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Alston: The 2016 Oscar shortlist

It’s Academy Awards season yet again, and that means there are plenty of fine films competing for the Academy of Motion Picture Arts & Sciences’ attention. Several of the front-runners have already made their way to theaters; many more will be released over the next month. With winter break now in full swing, here are six must-see Oscar contenders in theaters now.

Moonlight (In theaters)

Masculinity. Pride. Sexuality. Race. Few films have managed to talk about these subjects in a meaningful way, but Moonlight handles all of them with such grace and care that it’s impossible to deny the film’s power. It follows Chiron, a young black man living in a drug-addled Miami, through three stages of his life as he attempts to accept his own homosexuality. Few movies are this understanding and free of judgment, even if it’s technical shortcomings sometimes betray its artful intentions. It’s a slow, contemplative, beautiful film and it is an absolute must-watch for moviegoers everywhere.

Read the Emerald’s review, and watch the trailer here:

La La Land (In theaters)

In 2014, Damien Chazelle’s Whiplash sent audiences into a paranoid frenzy with a frenetic and personal portrait of a drummer taught and tortured by a tyrannical instructor. Now, Chazelle has followed that film with La La Land, a musical written for the screen as a love letter to a cinematic era long since past. Starring Emma Stone and Ryan Gosling as struggling Hollywood artists, the film promises joy to audiences lucky enough to fall into its rhythm. The film currently sits at the top of the Oscar front-runner rumor mill, and early impressions suggest the possibility of an instant classic.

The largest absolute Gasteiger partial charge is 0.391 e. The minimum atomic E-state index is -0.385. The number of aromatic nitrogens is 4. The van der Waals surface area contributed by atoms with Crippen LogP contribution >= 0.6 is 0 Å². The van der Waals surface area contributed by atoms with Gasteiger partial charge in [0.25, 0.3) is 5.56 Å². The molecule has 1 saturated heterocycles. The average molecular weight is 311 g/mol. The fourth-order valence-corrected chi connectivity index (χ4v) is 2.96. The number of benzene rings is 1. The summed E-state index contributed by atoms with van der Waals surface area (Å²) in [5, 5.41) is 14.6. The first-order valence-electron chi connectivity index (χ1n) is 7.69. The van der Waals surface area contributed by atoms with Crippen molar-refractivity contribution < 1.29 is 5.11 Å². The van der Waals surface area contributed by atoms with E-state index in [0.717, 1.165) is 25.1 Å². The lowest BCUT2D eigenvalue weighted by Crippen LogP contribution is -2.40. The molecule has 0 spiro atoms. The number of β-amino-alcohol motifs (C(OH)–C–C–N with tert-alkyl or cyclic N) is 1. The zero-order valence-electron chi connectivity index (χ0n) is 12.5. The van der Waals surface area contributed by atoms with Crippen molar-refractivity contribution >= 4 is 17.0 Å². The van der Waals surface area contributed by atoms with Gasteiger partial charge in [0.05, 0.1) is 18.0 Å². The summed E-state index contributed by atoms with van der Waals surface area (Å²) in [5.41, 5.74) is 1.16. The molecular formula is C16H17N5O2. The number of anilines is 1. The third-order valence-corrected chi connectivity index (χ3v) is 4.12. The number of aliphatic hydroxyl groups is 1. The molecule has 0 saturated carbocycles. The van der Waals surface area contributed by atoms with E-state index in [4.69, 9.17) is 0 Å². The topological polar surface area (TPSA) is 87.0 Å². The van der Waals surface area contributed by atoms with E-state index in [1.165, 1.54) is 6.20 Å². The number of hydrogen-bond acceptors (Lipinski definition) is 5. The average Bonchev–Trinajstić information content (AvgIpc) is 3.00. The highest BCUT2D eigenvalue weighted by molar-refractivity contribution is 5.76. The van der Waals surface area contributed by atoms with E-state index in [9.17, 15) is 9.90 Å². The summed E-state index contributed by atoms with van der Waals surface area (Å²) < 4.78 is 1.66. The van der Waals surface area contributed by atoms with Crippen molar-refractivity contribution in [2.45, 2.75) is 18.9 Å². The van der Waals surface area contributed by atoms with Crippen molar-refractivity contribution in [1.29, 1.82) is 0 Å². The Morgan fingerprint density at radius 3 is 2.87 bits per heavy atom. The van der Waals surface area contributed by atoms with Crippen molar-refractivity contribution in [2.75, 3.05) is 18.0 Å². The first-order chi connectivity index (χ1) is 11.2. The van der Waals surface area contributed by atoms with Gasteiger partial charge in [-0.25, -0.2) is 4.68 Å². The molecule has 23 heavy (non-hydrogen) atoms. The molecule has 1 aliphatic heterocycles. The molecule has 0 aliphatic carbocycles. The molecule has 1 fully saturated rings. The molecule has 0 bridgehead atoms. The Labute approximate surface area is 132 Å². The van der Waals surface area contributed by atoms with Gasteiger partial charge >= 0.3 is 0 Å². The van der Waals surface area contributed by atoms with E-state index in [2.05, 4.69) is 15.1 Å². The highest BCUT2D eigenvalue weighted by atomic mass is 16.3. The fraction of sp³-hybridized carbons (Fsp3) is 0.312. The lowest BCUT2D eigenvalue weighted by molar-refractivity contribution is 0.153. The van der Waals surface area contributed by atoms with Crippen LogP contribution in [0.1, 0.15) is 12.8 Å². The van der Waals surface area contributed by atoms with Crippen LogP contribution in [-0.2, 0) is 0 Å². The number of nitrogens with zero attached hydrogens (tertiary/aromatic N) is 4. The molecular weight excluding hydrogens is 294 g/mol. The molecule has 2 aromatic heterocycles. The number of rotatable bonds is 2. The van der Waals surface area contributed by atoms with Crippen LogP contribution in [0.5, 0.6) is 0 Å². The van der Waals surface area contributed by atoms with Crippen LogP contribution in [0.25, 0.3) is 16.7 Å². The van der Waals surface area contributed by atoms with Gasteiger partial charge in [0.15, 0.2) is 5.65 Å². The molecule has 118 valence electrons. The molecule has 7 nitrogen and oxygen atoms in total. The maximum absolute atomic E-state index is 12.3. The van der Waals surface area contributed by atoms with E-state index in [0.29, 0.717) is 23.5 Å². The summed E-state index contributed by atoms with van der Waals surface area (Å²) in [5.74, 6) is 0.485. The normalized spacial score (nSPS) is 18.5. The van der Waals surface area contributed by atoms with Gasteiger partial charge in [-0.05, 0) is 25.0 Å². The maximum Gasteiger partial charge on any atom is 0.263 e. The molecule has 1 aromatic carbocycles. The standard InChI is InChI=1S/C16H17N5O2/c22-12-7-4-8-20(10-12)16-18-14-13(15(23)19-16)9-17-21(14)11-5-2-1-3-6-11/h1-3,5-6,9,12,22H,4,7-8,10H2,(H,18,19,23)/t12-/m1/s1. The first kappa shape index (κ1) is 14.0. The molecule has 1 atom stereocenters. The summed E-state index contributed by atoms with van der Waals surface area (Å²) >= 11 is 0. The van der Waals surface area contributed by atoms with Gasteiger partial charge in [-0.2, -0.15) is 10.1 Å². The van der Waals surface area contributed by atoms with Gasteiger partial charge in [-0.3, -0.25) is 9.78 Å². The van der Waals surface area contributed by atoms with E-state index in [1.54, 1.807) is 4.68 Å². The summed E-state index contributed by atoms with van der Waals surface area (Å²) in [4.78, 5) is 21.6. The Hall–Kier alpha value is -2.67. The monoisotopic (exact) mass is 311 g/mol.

Watch the trailer here:

Manchester by the Sea (In theaters)

Playwright and filmmaker Kenneth Lonergan, whose previous writing credits include the violently extravagant Gangs of New York, continues his New England-rooted filmography with Manchester by the Sea, a family drama starring Casey Affleck and Michele Williams. The film deals with topics of grief and responsibility and the importance of family, while offering Affleck and Williams a stage to showcase their talents in front of the camera. Supremely understated or deeply personal, Manchester by the Sea is simply a must-see.

Watch the trailer here:

Fences (In theaters Dec. 16)

Denzel Washington and Viola Davis are two of the greatest actors working in film today. With Fences, Washington will make his directional debut, adapting a Pulitzer Prize-winning play by August Wilson and making a serious case for the actor’s strength behind the camera. Wilson has stated for years that he would only allowed a film adaptation of the play if an African-American directed it. After a 2010 Broadway revival, in which Washington and Davis both starred, Washington reportedly jumped at the chance to direct the film. Early reception has been overwhelmingly positive, and both lead actors are expected to be in the Oscar conversation.

Watch the trailer here:

Silence (In theaters Dec. 23)

Martin Scorsese’s passion project, about two Portuguese Jesuit missionaries sent to Japan in the 17th century, took more than two decades to produce. The result is a film with almost unholy levels of hype, but early buzz suggests that it’s well deserved. Starring Andrew Garfield, Adam Driver and Liam Neeson, Silence follows its two main protagonists as they search for their mentor, who renounces his religion after long periods of persecution and torture. The narrative questions the true definition of faith, and acts as a continuation of Scorsese’s faith-based filmography, which includes the highly controversial Last Temptation of Christ.

Watch the trailer here:

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Dana Alston

Dana Alston

Dana Alston is an Associate Arts & Culture Editor from San Jose, CA. He writes about film, music, and television. Paul Thomas Anderson is his one true god.

You can follow his meme-endorsed social media ramblings @AlstonDalston on Twitter or Letterboxd, or shoot him some eloquent hate mail at [email protected]